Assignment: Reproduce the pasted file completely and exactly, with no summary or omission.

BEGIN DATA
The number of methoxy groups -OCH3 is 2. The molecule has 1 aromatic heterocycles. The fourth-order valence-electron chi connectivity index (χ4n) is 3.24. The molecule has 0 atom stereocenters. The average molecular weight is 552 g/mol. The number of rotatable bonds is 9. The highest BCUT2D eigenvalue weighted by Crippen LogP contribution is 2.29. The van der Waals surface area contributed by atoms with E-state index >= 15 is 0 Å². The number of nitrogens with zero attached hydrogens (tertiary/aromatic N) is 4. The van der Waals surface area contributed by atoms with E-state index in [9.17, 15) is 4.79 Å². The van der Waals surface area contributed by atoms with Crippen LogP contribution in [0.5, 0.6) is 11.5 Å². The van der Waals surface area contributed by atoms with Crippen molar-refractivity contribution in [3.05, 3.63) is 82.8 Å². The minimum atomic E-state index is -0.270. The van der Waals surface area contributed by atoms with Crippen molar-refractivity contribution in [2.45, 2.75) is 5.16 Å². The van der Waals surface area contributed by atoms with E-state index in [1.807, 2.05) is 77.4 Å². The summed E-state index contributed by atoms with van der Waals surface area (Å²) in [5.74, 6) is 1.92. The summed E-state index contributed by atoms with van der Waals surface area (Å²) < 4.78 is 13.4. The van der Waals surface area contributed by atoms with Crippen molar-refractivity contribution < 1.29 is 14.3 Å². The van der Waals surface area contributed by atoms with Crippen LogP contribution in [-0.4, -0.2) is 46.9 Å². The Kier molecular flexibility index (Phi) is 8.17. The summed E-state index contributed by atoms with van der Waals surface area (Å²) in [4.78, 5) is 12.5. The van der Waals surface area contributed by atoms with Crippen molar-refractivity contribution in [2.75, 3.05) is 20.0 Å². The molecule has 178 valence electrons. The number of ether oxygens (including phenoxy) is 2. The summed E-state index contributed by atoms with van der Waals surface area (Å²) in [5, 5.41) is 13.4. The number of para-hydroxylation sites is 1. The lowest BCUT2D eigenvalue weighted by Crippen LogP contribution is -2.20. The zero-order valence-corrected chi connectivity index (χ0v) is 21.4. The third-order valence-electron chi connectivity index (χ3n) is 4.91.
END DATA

The number of methoxy groups -OCH3 is 2. The molecule has 1 aromatic heterocycles. The fourth-order valence-electron chi connectivity index (χ4n) is 3.24. The molecule has 0 atom stereocenters. The average molecular weight is 552 g/mol. The number of rotatable bonds is 9. The highest BCUT2D eigenvalue weighted by Crippen LogP contribution is 2.29. The van der Waals surface area contributed by atoms with E-state index >= 15 is 0 Å². The number of nitrogens with zero attached hydrogens (tertiary/aromatic N) is 4. The van der Waals surface area contributed by atoms with E-state index in [9.17, 15) is 4.79 Å². The van der Waals surface area contributed by atoms with Crippen LogP contribution in [0.5, 0.6) is 11.5 Å². The van der Waals surface area contributed by atoms with Crippen molar-refractivity contribution in [3.05, 3.63) is 82.8 Å². The minimum atomic E-state index is -0.270. The van der Waals surface area contributed by atoms with Crippen molar-refractivity contribution in [2.45, 2.75) is 5.16 Å². The van der Waals surface area contributed by atoms with E-state index in [1.807, 2.05) is 77.4 Å². The summed E-state index contributed by atoms with van der Waals surface area (Å²) in [5.74, 6) is 1.92. The summed E-state index contributed by atoms with van der Waals surface area (Å²) < 4.78 is 13.4. The van der Waals surface area contributed by atoms with Crippen molar-refractivity contribution < 1.29 is 14.3 Å². The van der Waals surface area contributed by atoms with Crippen LogP contribution in [-0.4, -0.2) is 46.9 Å². The Kier molecular flexibility index (Phi) is 8.17. The summed E-state index contributed by atoms with van der Waals surface area (Å²) in [4.78, 5) is 12.5. The van der Waals surface area contributed by atoms with Crippen molar-refractivity contribution in [2.75, 3.05) is 20.0 Å². The molecule has 178 valence electrons. The number of ether oxygens (including phenoxy) is 2. The summed E-state index contributed by atoms with van der Waals surface area (Å²) in [5, 5.41) is 13.4. The number of para-hydroxylation sites is 1. The lowest BCUT2D eigenvalue weighted by Crippen LogP contribution is -2.20. The zero-order valence-corrected chi connectivity index (χ0v) is 21.4. The third-order valence-electron chi connectivity index (χ3n) is 4.91.